This means there could be stock market sell-offs for a long time. If you need your money back in the near future, you will be stuck because it’s difficult to tell how long the situation could go on.

How will a recession affect me?

How will a recession affect me?

The recession or not 2023 debate is ongoing, and we don’t know what will happen next as the news unravels. Most of us are worried about a recession, but before we prepare for one, we have to look at how this economic downturn could impact us.

You need to prepare for the worst-case scenario.

When the economy cools off, there’s no way of knowing what that will mean for different industries and how you’ll be personally impacted. This means that you could lose your job and your benefits from work. Many companies will have to lay off employees when consumer spending goes down since there’s less revenue coming in. The unfortunate aspect is that this impacts even great workers as you could lose your job despite being a high-performer because you’re in an industry that isn’t recession-proof. In recent months, even established companies like Google and Microsoft have had to lay off thousands of employees.

Losing your job is the worst-case scenario because then you would struggle to pay your bills, you could get into debt, and you would certainly be spending less on luxury items, which would then impact the rest of the economy.

A recession will affect everyone differently.

The impact of the recession will depend on your starting point and how you’ve set yourself up. However, there are some aspects of a recession that you can’t control, no matter prepared you are.

Here are a few things to consider about a possible recession:

  • The stock market usually drops due to high inflation, sell-offs, rate hikes, and overall uncertainty. This means that you could watch your investments dwindle. This makes it tempting to panic and start selling as well.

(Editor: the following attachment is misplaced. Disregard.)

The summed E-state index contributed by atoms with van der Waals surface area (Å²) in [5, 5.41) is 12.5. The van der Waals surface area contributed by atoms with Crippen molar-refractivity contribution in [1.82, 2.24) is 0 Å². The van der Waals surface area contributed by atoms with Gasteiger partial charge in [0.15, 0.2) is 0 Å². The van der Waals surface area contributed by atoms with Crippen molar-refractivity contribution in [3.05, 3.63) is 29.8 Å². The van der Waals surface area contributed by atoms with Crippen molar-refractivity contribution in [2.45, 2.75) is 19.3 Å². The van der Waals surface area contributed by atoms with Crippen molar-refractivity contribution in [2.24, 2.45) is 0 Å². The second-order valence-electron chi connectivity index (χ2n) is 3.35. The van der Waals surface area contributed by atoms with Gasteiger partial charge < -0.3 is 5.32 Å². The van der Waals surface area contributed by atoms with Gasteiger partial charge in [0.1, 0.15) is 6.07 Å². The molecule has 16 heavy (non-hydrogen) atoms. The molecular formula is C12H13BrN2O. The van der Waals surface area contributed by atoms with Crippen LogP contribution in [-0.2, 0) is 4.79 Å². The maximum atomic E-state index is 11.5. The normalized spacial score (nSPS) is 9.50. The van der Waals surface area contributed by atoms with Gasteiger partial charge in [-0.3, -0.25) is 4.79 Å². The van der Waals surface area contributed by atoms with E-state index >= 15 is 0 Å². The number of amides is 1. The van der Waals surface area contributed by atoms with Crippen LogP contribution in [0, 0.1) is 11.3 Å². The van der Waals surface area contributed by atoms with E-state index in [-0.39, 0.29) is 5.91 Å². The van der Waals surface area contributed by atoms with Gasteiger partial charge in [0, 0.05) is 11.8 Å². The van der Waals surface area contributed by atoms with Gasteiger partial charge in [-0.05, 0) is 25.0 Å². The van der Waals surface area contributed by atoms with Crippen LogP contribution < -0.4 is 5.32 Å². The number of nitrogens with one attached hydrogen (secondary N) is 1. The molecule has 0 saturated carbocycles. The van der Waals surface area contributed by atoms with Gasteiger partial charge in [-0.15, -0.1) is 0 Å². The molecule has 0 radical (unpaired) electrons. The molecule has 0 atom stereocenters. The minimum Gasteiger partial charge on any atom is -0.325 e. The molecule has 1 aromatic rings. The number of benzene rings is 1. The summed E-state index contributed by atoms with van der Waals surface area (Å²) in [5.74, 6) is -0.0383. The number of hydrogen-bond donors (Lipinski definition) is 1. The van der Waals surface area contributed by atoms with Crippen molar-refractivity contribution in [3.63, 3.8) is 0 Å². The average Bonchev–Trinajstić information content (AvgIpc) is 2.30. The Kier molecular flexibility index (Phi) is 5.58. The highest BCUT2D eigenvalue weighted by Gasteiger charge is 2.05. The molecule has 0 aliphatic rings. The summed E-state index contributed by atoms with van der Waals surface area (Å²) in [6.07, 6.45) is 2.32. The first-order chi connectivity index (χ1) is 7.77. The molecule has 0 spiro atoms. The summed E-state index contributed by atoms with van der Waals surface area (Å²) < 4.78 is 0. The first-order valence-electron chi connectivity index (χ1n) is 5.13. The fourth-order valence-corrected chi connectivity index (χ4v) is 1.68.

• Your debt payments would go up. When interest rates go up, you have to spend more on your debt payments (credit card, mortgage, and so on). This means your expenses go up, and you’re spending more money.
  • Consumer spending drops. When people spend less money, companies report lower earnings and may have to lay staff off. You could either lose your job or get a pay cut.

There’s no telling how an economic slowdown would directly impact your life. Regardless of your current situation, you have to get proactive about your financial planning.

How do you prepare financially for a recession?

How will a recession affect me?

If you start planning right now, you can be prepared for whatever life throws at you.

Here’s what you can do right now to prepare your finances for a recession…

Save up.

You have to get aggressive about saving up right now. How much you save will depend on what the situation with your employment is. If your job is in a recession-proof industry, you may not be as concerned about losing your paycheck as someone else would be. If you suspect that your job may be in jeopardy, you’re going to have to be ruthless about saving money right now.

Here are a few things to consider about saving up:

  • Try to get 3-6 months’ worth of living expenses in an emergency fund. You want to be financially secure and ready to cover your bills if anything happens to your employment. You don’t want to panic about how you’re going to keep the lights on.
  • You want money in the bank, just in case. It’s better to have more saved to handle the lean times. This is one of those situations where it’s better to be overprepared.
  • You should save more money if your job isn’t secure. We keep on hearing about giant tech companies that are laying staff off. Many industries don’t have much security right now, and you’ll have to save more if you think you could lose your job.

How do you save up?

  • Pay yourself first. Set it and forget it. I use the Houdini System to save money. When you automate your savings from your paychecks, you don’t have to worry about doing anything since it’s already done for you.